Italy’s Populist Cabinet Ends Austerity, Boosts Budget Deficit despite EU Warnings
Italy’s populist Cabinet of the leftist Five Star Movement and the far right League agreed on Thursday to end austerity policies by going for an annual budget deficit of 2.4% of the country’s GDP over the next three years.
Italy has the second biggest government debt (as a percentage of the GDP) in the Eurozone after Greece, presently standing at 131% of its GDP, and the EU institutions have been warning the country against allowing steeper budget deficits.
The previous center-left Cabinet of Italy had projected an annual budget deficit of 0.8% of the GDP for 2019, 2020, and 2021; the populist government, however, has now upped that to 2.4%.
“We’re satisfied, this is the budget of change,” Italy’s two Deputy Prime Ministers Luigi Di Maio and Matteo Salvini, leaders of the Five Star Movement and the League, respectively, said in a joint statement, as cited by AFP and The Local Italy.
Di Maio and Salvini have thus prevailed at the last minute over Italy’s Finance Minister Giovanni Tria, an independent who had insisted on smaller annual budget deficits at 1.6%.
Before the agreement, there were rumors that he would be forced into resignation if he resisted the demands of the Cabinet’s political leaders.
The developments in Italy had been watched closely as it had been unknown for a while if what is seen as the EU’s first anti-establishment government would defy Brussels and put an end to austerity in order to procure funding to fulfill the election promises of the coalition partners.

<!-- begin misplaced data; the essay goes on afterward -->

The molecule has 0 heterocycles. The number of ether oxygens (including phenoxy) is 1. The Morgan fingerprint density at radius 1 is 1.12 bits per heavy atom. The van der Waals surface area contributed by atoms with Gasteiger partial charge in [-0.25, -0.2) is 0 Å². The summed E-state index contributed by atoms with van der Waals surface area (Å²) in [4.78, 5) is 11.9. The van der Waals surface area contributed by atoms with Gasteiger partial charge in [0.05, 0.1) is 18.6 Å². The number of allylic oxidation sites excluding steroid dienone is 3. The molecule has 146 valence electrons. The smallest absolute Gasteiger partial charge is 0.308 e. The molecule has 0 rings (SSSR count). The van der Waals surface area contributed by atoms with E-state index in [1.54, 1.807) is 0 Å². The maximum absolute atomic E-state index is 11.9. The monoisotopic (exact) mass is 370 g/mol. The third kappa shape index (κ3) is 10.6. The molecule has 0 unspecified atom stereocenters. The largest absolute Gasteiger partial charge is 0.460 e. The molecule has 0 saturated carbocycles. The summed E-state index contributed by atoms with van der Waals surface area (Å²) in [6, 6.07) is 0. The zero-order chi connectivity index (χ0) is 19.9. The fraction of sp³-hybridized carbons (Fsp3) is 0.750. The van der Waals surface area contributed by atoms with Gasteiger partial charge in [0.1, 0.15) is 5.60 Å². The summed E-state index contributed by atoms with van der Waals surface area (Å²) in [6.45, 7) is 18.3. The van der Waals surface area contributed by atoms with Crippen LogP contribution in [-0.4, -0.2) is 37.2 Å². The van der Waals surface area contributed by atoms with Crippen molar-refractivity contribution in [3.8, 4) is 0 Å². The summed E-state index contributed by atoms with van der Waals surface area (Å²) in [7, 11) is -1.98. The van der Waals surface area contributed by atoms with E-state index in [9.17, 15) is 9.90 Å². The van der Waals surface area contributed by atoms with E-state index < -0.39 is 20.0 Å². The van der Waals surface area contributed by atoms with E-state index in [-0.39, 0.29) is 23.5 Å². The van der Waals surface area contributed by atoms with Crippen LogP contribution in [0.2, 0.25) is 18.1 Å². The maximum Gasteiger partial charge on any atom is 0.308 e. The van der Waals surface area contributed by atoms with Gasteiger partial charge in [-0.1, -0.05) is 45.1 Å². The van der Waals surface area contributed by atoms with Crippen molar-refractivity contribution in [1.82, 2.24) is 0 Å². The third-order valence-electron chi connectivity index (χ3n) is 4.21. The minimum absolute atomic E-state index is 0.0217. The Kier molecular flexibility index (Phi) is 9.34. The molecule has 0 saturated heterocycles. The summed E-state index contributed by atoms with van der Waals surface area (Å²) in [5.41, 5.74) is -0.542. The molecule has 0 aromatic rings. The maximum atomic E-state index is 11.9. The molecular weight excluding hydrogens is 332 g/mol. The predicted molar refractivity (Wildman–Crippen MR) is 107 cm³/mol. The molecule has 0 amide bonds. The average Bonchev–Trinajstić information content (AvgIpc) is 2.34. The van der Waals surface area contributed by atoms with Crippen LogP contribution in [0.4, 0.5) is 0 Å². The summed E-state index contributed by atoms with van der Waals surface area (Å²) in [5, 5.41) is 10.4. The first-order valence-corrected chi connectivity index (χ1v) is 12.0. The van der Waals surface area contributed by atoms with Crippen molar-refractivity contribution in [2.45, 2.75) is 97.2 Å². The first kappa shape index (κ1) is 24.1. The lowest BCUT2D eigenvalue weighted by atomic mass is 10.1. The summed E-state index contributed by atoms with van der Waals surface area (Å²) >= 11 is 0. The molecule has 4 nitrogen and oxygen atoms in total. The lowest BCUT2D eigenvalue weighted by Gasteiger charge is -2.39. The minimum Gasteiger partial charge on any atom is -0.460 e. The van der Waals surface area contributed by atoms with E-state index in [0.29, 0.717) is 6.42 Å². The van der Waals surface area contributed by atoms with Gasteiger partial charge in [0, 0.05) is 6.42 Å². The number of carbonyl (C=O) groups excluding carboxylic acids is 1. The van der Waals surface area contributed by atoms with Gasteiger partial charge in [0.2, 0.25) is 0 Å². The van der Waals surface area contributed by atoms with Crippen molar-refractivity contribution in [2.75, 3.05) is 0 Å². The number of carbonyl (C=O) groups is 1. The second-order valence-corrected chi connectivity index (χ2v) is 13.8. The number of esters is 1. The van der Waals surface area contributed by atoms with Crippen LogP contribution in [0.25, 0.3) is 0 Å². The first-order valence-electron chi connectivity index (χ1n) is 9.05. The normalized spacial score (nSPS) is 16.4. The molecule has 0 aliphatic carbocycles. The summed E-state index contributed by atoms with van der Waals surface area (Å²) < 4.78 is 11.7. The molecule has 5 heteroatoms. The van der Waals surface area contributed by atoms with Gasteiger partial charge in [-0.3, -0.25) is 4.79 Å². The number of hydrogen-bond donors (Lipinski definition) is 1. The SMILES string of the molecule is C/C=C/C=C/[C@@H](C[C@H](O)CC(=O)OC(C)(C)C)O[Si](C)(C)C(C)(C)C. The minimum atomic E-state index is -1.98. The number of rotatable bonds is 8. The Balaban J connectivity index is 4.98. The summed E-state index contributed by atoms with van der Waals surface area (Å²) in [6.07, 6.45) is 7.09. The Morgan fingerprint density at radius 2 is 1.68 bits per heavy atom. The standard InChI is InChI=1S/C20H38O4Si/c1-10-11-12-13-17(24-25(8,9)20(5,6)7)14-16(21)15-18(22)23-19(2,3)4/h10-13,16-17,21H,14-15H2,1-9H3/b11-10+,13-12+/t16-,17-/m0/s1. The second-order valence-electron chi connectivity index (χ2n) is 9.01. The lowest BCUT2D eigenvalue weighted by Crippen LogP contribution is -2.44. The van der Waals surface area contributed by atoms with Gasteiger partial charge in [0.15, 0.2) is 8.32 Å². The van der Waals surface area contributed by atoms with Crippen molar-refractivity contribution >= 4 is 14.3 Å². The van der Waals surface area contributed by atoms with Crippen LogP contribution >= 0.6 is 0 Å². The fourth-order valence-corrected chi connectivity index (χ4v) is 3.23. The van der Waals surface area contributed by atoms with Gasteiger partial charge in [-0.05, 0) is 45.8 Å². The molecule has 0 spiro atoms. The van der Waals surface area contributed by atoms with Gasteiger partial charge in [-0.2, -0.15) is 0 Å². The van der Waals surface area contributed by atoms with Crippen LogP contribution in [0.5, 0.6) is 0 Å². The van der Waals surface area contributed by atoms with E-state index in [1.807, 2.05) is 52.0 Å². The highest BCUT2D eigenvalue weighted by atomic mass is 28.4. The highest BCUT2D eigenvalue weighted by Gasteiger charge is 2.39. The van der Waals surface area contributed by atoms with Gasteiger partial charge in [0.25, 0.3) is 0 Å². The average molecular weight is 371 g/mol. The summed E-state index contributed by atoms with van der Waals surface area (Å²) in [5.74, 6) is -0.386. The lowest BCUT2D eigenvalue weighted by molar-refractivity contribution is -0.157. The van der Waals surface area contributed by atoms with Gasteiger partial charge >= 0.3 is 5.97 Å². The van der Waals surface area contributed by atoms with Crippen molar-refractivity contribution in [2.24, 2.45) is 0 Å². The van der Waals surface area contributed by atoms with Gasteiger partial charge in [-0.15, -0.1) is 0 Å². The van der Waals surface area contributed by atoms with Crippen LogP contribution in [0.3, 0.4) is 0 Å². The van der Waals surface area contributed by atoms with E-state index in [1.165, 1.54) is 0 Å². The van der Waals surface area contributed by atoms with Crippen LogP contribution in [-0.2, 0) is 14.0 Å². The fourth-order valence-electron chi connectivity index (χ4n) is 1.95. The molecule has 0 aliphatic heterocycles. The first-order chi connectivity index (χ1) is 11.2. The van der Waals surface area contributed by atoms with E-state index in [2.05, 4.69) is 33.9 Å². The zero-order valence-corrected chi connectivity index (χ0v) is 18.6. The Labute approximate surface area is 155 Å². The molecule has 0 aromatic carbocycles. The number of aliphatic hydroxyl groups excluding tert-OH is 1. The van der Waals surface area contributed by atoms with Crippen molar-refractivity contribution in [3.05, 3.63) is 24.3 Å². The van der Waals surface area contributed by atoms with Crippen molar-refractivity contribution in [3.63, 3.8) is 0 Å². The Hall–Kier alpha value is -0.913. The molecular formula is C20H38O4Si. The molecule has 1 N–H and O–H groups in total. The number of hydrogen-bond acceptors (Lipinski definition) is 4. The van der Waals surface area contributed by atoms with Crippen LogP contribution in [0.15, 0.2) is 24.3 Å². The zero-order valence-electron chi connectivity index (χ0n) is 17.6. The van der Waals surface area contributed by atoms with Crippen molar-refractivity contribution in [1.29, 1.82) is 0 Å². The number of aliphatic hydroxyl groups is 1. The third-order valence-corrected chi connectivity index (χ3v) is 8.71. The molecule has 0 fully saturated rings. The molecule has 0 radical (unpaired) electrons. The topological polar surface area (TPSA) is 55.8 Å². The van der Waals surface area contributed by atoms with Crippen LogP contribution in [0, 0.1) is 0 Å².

Nonetheless, Italy’s populists still remain below the 3% deficit threshold set by Brussels.
“Today is a historic day! Today Italy changes! For the first time the state is on the people’s side. For the first time it is not taking away, but giving,” Di Maio said in a message on Facebook.
“For the first time in the history of this country [the budge] will eradicate poverty”, he added.
The flagship pledge of the Five Star Movement in the March 2018 elections was for a basic income of EUR 780 for the unemployed and those on low wages. EUR 10 billion are now earmarked for this purpose in the first annual state budget of the populist government.
“We’ll explain to the markets that there are so many investments we can do with this 2.4 percent that we’ll be able to make the economy grow as we wish,” the populist leader said.
His far-right counterpart Salvini said Italy’s 2019 budget would lower taxes by 15% for over one million Italian workers and free up around 400,000 jobs for the young by enabling people to retire earlier, and all that withing hiking the VAT.
Italy’s 2019 draft budget is supposed to be submitted to the European Commission by October 15, 2018. It is expected to become a matter of prolonged talks between Rome and Brussels.
Italy’s economy is forecast to grow by 1% in 2019 by the Bank of Italy and the International Monetary Fund (IMF), while the European Commission projects 1.1%.
(Banner image: Luigi di Maio on Twitter)